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The Effects of Parental Divorce and Conflict on Adolescent Separation-Individuation

The Effects of Parental Divorce and Conflict on Adolescent Separation-Individuation

Date: August 1993
Creator: Marsh, Greg (Gregory Gene)
Description: The influence of parental marital status and parental conflict on the separation-individuation process of college students was investigated in the present study. Past studies have suggested that parental divorce and parental conflict accelerate separation. However, no studies have measured more than one dimension of separation-individuation. In this study the process of separation-individuation was operationalized as involving three dimensions: psychological separation from parents (Psychological Separation Inventory); emotional attachments to parents and peers (Inventory of Parent and Peer Attachment); and the development of an identity (Extended Objective Measure of Ego Identity Status). The sample consisted of 120 male and 120 female undergraduates between the ages of 18 and 22, one-half with parents who were married and one-half with parents who had divorced in the last five years. Subjects completed self-report measures of parental conflict, psychological separation, attachment to parents and to peers, and identity status. Predictions that parental conflict would affect students in intact families differently than their peers with divorced parents were not supported. Instead, parental divorce and conflict were found to have different effects on the components of the separation-individuation process. Subjects reporting higher parental conflict levels described more independent functioning, more negative feelings toward parents, less attachment to parents ...
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The Effects of Parental Divorce and Family Conflict on Young Adults Females' Perceptions of Social Support and Adjustment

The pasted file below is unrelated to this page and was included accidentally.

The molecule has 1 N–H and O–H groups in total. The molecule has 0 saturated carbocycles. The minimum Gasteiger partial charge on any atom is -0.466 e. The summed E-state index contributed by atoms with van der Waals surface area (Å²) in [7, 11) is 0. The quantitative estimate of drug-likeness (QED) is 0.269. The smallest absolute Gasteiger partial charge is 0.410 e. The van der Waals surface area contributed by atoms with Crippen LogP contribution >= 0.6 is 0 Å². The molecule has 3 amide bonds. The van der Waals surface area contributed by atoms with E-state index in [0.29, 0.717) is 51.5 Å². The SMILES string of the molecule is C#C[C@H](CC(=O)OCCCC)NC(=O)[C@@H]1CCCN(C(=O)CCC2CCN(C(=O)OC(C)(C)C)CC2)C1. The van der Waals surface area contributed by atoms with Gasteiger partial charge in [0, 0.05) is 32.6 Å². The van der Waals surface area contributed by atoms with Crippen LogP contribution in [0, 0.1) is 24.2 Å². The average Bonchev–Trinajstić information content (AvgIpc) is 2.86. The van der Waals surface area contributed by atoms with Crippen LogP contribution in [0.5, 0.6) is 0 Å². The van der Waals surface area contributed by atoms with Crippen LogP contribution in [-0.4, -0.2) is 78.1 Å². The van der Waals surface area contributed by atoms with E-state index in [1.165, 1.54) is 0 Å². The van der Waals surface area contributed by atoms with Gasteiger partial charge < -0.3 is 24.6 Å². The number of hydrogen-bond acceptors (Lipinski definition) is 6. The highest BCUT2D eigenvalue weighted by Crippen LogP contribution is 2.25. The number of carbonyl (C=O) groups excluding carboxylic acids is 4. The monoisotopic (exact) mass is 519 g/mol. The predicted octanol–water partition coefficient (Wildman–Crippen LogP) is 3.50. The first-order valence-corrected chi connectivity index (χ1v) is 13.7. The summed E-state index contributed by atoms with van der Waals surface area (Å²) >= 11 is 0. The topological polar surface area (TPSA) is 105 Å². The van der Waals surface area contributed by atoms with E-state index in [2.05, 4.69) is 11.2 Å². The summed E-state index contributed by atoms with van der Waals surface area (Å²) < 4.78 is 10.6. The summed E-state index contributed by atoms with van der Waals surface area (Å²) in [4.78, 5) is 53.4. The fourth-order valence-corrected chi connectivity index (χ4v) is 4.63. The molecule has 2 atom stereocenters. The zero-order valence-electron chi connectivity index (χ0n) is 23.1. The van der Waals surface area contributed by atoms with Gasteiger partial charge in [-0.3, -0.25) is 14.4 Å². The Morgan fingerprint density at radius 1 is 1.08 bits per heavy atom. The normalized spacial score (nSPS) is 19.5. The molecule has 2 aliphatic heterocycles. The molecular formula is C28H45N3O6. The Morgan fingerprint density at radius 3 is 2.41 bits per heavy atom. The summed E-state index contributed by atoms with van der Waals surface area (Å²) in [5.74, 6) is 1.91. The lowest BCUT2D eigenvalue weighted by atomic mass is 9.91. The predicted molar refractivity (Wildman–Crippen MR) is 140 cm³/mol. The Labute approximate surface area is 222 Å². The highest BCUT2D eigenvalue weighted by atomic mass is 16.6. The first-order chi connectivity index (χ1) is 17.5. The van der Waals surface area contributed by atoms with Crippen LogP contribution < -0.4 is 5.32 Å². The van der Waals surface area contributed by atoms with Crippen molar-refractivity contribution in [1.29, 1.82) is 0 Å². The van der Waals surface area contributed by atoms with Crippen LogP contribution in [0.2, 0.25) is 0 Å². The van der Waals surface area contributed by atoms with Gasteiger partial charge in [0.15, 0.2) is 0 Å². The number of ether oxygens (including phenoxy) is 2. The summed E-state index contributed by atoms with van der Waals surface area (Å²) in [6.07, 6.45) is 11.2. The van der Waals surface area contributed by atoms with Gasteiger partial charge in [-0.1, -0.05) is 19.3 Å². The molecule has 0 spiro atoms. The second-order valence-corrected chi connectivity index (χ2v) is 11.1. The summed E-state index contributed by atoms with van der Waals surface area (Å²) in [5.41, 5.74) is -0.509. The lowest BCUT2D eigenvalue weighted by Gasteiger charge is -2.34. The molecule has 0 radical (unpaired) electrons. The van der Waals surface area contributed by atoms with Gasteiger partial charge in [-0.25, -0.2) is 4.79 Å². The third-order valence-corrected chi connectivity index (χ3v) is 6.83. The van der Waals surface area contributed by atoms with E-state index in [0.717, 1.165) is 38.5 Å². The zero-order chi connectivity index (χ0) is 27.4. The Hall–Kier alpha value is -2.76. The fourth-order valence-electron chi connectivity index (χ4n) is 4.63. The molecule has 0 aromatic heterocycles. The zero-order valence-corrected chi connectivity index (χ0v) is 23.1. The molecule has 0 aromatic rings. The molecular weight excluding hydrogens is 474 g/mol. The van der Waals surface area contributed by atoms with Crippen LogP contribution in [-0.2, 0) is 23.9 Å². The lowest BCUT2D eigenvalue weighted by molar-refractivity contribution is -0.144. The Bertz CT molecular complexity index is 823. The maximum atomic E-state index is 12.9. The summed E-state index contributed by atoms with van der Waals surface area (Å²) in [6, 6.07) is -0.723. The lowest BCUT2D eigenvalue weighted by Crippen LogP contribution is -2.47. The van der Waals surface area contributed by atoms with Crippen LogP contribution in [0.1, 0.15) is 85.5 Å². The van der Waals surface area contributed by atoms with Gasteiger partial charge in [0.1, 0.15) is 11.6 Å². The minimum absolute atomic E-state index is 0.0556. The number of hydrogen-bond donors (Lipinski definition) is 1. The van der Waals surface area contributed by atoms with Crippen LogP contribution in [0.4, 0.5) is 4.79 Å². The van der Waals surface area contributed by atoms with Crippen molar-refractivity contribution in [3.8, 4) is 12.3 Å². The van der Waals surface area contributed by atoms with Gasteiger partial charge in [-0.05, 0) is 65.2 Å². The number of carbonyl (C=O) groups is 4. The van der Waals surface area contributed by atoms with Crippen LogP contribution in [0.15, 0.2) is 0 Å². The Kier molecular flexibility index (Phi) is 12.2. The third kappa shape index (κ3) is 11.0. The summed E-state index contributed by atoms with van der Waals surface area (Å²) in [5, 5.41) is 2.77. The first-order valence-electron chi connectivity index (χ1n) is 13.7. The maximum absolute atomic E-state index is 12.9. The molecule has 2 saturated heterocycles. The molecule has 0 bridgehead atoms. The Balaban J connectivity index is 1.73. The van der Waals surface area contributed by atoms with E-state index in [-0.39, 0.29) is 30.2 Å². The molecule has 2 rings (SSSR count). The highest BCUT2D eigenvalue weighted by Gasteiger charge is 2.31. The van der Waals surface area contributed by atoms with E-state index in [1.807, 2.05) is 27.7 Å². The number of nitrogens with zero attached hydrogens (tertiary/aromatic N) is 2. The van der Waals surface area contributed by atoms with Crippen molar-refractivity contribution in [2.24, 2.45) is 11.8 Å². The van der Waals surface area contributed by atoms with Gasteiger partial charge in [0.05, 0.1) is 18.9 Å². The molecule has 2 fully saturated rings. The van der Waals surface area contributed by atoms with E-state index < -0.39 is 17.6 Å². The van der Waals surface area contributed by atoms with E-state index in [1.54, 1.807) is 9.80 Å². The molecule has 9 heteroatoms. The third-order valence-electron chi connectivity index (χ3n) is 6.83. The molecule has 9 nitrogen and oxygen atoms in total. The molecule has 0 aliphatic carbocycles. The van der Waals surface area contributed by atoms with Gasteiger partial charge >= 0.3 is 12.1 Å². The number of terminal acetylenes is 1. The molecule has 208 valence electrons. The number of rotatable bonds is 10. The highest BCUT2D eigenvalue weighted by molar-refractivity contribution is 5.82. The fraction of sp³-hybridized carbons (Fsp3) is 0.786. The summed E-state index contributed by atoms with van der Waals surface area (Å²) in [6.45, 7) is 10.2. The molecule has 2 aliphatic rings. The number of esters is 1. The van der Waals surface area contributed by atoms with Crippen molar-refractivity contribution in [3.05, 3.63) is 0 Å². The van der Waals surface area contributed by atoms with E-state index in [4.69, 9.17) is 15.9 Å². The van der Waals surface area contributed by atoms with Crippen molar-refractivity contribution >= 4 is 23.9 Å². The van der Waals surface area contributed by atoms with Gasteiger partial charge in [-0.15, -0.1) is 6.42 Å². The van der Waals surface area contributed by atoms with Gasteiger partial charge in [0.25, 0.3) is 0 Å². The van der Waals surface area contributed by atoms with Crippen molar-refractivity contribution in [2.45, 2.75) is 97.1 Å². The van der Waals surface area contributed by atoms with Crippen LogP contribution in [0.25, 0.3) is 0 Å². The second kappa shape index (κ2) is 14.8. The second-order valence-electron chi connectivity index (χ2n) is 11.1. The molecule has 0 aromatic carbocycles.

The Effects of Parental Divorce and Family Conflict on Young Adults Females' Perceptions of Social Support and Adjustment

Date: May 1998
Creator: Quinn, M. Theresa
Description: The purpose of this study was to explore the effects of parental divorce and family conflict during adolescence on young adult females' social support and psychological adjustment. The three areas explored were perceptions of relationship satisfaction and closeness, sources and amount of social support and adjustment. One hundred and forty-one female undergraduates, 53% from families in which their parents are still married and 47% from families in which a parental divorce occurred during adolescence, completed the following measures: the Dyadic Adjustment Scale (Spanier, 1976), the Social Provisions Scale-Source Specific (Cutrona, 1989), the Inventory of Common Problems (Hoffman & Weiss, 1986), the Family Environment Scale (Moos & Moos, 1981), and the Sibling Relationship Questionnaire (Furman & Buhrmester, 1985).
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The Effects of Parental Marital Status, Just World Beliefs, and Parental Conflict on Trust in Intimate Heterosexual Relationships

The Effects of Parental Marital Status, Just World Beliefs, and Parental Conflict on Trust in Intimate Heterosexual Relationships

Date: December 1993
Creator: Taylor, Bryce E. (Bryce Ernest)
Description: The effects of divorce on trust in intimate heterosexual relationships were investigated using a sample of 478 college students (156 males, 322 females). Subjects were asked to respond to scenarios and questionnaires assessing parental marital status, just world beliefs, parental conflict, and trust. Attitudes toward divorce and common problems were also assessed.
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The Effects of Perceived Locus of Control and Dispositional Optimism on Chronic Pain Treatment Outcomes.

The Effects of Perceived Locus of Control and Dispositional Optimism on Chronic Pain Treatment Outcomes.